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Haiku Renaissance2010.07.06

    Haiku is a Japanese word that is understood and used widely in English and other foreign languages. Words such as Zen, kaizen, sushi, and tsunami have also come into common use. But Haiku has a following in many countries outside of Japan, among people who not only read but also write Haiku.


    And there are Haiku poets in high places. Herman Van Rompuy, former prime minister of Belgium, and now the president of the European Union, is also a published Haiku poet. In April of 2010 he published a book of 48 of his own Haiku written over the past six years, written in Dutch, and translated into English, French, German and Latin. Van Rompuy said that politicians like poets, need “a sense balance, a desire for simplicity and harmony, the feeling of being part of something larger.”


    Japanese Haiku follow certain conventions, such as the 5-7-5 seventeen syllable rule, and the use of transition syllables (kireji) for rhythm and pauses, neither of which can be rendered well in English. Seasonal and cultural references in Japanese Haiku are tied very much to local flora, fauna, and functions, adding another hurdle to the translation process. Robert Frost went so far as to say, “Poetry is what gets lost in translation.”

    It is interesting however to see what can also be gained in good translation. Perhaps the world’s most famous Haiku is the Frog Haiku by Matsuo Basho (1644~94). Here is just one of ten translations of Basho’s poem by famous scholars and writers on Zen and Haiku, by Robert Aitken, featured at:


    Furu ike ya
    kawazu tombikomu
    mizu no oto
    The old pond;
    a frog jumps in -
    the sound of the water


    The poet’s ear opens our eyes to the profound significance of life in the moment. How many of life’s significant moments do we miss because we are too preoccupied with ourselves, our possessions, and our concerns?

    To really appreciate Haiku however, you should study the poet as well as the poem. Haiku is written in experience and insight, not in isolation. The appeal is in the simplicity and directness of course, but also in the shared experience which resonates in the words.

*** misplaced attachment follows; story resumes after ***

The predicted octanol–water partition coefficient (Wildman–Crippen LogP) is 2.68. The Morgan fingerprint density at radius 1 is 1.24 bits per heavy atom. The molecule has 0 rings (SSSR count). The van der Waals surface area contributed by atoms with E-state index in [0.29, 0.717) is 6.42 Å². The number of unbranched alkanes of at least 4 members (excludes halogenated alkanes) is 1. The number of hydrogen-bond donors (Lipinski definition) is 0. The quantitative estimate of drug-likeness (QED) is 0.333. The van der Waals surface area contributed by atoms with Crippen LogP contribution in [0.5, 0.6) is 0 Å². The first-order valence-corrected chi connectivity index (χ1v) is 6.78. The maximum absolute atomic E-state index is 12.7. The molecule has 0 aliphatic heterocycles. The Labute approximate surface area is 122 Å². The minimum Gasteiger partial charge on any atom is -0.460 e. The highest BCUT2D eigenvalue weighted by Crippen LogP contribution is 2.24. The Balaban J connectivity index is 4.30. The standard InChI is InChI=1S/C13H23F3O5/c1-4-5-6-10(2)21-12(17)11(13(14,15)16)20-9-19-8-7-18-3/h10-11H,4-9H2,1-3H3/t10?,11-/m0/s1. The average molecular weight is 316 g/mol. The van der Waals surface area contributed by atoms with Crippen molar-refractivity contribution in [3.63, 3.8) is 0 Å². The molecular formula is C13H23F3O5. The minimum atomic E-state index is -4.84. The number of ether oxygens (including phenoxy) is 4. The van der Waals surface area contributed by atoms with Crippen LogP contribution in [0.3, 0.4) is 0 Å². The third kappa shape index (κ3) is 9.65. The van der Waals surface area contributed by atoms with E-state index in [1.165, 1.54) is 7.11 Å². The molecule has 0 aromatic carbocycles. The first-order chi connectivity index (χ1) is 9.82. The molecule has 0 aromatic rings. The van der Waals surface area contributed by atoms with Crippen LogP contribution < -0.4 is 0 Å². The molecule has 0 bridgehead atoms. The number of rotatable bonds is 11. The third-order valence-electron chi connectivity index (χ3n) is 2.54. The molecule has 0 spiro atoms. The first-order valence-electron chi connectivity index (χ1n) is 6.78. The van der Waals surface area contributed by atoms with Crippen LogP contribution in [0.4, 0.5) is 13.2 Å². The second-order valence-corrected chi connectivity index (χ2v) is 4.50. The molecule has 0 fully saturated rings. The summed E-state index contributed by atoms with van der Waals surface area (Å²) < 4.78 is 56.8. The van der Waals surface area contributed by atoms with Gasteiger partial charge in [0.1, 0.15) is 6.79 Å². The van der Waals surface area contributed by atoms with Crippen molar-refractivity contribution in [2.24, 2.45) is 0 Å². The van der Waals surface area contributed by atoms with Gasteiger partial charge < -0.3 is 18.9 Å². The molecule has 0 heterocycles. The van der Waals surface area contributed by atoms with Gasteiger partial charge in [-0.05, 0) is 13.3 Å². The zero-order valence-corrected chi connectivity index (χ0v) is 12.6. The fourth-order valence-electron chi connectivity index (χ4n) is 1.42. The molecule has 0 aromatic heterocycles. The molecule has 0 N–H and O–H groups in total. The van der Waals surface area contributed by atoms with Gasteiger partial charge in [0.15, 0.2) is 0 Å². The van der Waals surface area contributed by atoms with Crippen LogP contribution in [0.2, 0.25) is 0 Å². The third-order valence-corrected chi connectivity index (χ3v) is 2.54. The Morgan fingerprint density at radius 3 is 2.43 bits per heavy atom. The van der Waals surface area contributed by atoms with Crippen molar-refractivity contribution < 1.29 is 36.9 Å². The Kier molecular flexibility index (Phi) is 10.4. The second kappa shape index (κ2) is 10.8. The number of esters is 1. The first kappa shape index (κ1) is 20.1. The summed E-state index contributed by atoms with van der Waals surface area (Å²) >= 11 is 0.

An even better way to engage with Basho is through his book, Narrow Road to the Deep North (Oku no Hoso Michi), based on a journey he took in 1689 for about 156 days, covering more than a thousand miles on foot. A journey that took great courage and determination, immortalized in prose and poetry. Many travelers in and to Japan attempt to follow in Basho’s footsteps to gain even a glimpse of what he saw and why.


    Haiku in English need not follow the exact form of the Japanese verse or subject matter, but without certain guidelines it easily turns to trivia. Search the Internet and you can find sports haiku, political haiku, computer haiku, even telemarketing haiku. Surely there is more to the art form than slogans, catch phrases, and Twitter bursts. Even a little discipline can make a big difference. Understanding the genre, choosing a season, contrasting images, and sensory descriptions can bring an experience to life in a few words.


    The quest is not for pretty phrases, but for authenticity. Good poetry, whether original or in translation, makes that intuitively evident. Good poetry makes you pause, opens your mind and cleanses your senses. In its simple and direct form, Haiku is highly accessible.

    To help bridge the gap and make not only Haiku, but other forms of poetry even more accessible, I have started a new page on my website dedicated to that purpose, starting with the character for the key word in Basho’s poem: Frog (蛙).


    The page will feature information, interviews, and video on how to enjoy poetry from a unique perspective with brush calligraphy: Join the Haiku Renaissance, and learn how the brush can give voice to the poem.


    William Reed


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    Article Writer

    William Reed

    William Reed is a renowned author-speaker who coaches physical finesse and flexible focus for a creative career path. A certified Master Trainer in Guerrilla Marketing and 7th-dan in Aikido, he combines practical wisdom of East and West to help you learn personal branding at the Entrepreneurs Creative Edge.

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